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Department of Sociology
Introduction to Sociology (SOCI 1001)
First Semester 2021-2022
Dr Travis Kong
9 Sept 2021
Lecture 2
Culture and Social Interaction in Everyday Life
Symbol, language, value, belief and norm; dominant culture, subculture and counter
culture; ethnocentrism; socialisation; identity, status and role; social construction of
reality; micro-sociology; symbolic interactionism; the self: I/me; dramaturgy;
impression management; emotional labour
Key questions:
Would social life be possible without shared background assumptions among members of a
Does each society have a single culture? How many cultures exist in our society? What are their
In what ways does socialisation differ from indoctrination or brainwashing?
What it meant by the social construction of reality? Is social reality the same as physical reality?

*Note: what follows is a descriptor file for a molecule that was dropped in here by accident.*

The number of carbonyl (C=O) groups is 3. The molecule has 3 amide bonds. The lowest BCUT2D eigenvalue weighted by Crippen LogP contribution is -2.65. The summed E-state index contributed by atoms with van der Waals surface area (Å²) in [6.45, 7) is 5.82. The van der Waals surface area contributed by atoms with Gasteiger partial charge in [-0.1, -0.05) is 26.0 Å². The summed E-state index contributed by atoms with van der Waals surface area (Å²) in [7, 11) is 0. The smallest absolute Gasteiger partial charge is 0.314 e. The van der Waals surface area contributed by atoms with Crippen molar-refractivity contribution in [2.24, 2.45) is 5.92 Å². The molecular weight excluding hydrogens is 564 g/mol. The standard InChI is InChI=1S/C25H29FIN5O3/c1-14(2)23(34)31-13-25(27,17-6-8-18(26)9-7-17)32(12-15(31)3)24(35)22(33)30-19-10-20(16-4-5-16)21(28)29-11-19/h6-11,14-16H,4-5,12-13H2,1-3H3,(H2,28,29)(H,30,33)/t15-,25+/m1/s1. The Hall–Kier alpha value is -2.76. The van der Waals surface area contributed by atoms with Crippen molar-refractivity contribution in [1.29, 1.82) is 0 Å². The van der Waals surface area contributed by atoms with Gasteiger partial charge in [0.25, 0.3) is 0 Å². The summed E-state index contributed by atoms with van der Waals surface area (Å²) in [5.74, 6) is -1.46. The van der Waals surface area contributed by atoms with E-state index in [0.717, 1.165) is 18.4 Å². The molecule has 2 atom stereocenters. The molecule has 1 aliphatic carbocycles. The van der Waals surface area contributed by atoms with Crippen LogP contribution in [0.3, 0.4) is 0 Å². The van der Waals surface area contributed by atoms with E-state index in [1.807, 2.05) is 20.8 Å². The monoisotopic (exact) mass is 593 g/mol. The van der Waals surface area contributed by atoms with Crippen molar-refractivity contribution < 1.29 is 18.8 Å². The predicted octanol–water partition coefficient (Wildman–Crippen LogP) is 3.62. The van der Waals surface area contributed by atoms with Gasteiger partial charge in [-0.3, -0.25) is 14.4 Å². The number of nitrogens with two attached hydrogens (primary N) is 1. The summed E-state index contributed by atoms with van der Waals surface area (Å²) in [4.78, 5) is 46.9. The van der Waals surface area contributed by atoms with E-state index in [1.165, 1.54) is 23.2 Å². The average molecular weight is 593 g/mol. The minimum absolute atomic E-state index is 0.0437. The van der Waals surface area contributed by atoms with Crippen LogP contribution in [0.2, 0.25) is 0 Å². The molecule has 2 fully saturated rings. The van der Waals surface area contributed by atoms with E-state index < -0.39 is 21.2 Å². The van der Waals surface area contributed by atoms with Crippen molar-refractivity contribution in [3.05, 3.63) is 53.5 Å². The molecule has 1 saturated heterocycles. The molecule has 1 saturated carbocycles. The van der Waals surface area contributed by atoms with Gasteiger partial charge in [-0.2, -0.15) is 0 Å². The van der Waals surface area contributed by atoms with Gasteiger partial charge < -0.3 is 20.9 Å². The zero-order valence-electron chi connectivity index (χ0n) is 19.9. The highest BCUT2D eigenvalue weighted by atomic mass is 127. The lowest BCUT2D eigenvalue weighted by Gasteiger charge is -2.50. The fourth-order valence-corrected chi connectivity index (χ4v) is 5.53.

What are the main tenets of symbolic interactionism? What is the nature of everyday life for
The Definition of Culture
Culture refers to a way of life shared by members of a society, e.g., how we dress, our
marriage customs, family life, patterns of work, religious ceremonies, leisure activities such as
shopping, going to cinema, karaoke, etc. Several species display a limited capacity for culture,
but only human beings rely on culture for survival.
Culture usually consists of the following components:
Symbol refers to anything that carries a particular meaning recognised by people who share a
culture. Language is a system of symbols that allows people to communicate with one another.
Human history has shifted from an aural/oral culture (spoken language) to written culture
(written language) and to electronic culture (digital language).
Beliefs are statements that people hold to be true (e.g., ‘God created the world’, ‘All men are